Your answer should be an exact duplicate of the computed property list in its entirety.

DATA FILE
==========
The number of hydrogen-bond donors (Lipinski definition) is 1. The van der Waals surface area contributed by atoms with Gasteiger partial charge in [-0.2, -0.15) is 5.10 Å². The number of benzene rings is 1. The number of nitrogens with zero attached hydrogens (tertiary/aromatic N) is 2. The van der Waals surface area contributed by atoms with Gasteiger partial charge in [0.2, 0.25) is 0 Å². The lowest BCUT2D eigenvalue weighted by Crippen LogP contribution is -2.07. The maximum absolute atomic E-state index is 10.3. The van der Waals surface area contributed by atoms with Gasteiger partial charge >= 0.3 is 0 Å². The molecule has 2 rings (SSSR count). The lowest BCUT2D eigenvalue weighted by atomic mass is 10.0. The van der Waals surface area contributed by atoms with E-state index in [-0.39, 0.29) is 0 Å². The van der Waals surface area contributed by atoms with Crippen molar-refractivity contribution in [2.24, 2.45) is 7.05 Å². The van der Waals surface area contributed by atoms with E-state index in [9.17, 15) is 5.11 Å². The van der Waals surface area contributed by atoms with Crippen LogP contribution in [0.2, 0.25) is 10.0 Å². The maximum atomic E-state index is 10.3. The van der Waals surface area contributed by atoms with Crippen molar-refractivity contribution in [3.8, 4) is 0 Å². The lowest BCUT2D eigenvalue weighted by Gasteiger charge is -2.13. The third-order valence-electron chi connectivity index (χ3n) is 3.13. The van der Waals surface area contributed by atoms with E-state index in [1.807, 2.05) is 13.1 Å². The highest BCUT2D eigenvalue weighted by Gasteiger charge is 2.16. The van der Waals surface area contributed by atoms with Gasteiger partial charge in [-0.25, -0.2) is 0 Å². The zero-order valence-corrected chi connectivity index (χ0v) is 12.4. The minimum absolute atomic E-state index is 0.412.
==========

The number of hydrogen-bond donors (Lipinski definition) is 1. The van der Waals surface area contributed by atoms with Gasteiger partial charge in [-0.2, -0.15) is 5.10 Å². The number of benzene rings is 1. The number of nitrogens with zero attached hydrogens (tertiary/aromatic N) is 2. The van der Waals surface area contributed by atoms with Gasteiger partial charge in [0.2, 0.25) is 0 Å². The lowest BCUT2D eigenvalue weighted by Crippen LogP contribution is -2.07. The maximum absolute atomic E-state index is 10.3. The van der Waals surface area contributed by atoms with Gasteiger partial charge >= 0.3 is 0 Å². The molecule has 2 rings (SSSR count). The lowest BCUT2D eigenvalue weighted by atomic mass is 10.0. The van der Waals surface area contributed by atoms with E-state index in [-0.39, 0.29) is 0 Å². The van der Waals surface area contributed by atoms with Crippen molar-refractivity contribution in [2.24, 2.45) is 7.05 Å². The van der Waals surface area contributed by atoms with E-state index in [9.17, 15) is 5.11 Å². The van der Waals surface area contributed by atoms with Crippen LogP contribution in [0.2, 0.25) is 10.0 Å². The maximum atomic E-state index is 10.3. The van der Waals surface area contributed by atoms with Crippen molar-refractivity contribution in [3.8, 4) is 0 Å². The lowest BCUT2D eigenvalue weighted by Gasteiger charge is -2.13. The third-order valence-electron chi connectivity index (χ3n) is 3.13. The van der Waals surface area contributed by atoms with E-state index in [1.807, 2.05) is 13.1 Å². The highest BCUT2D eigenvalue weighted by Gasteiger charge is 2.16. The van der Waals surface area contributed by atoms with Gasteiger partial charge in [-0.25, -0.2) is 0 Å². The zero-order valence-corrected chi connectivity index (χ0v) is 12.4. The minimum absolute atomic E-state index is 0.412.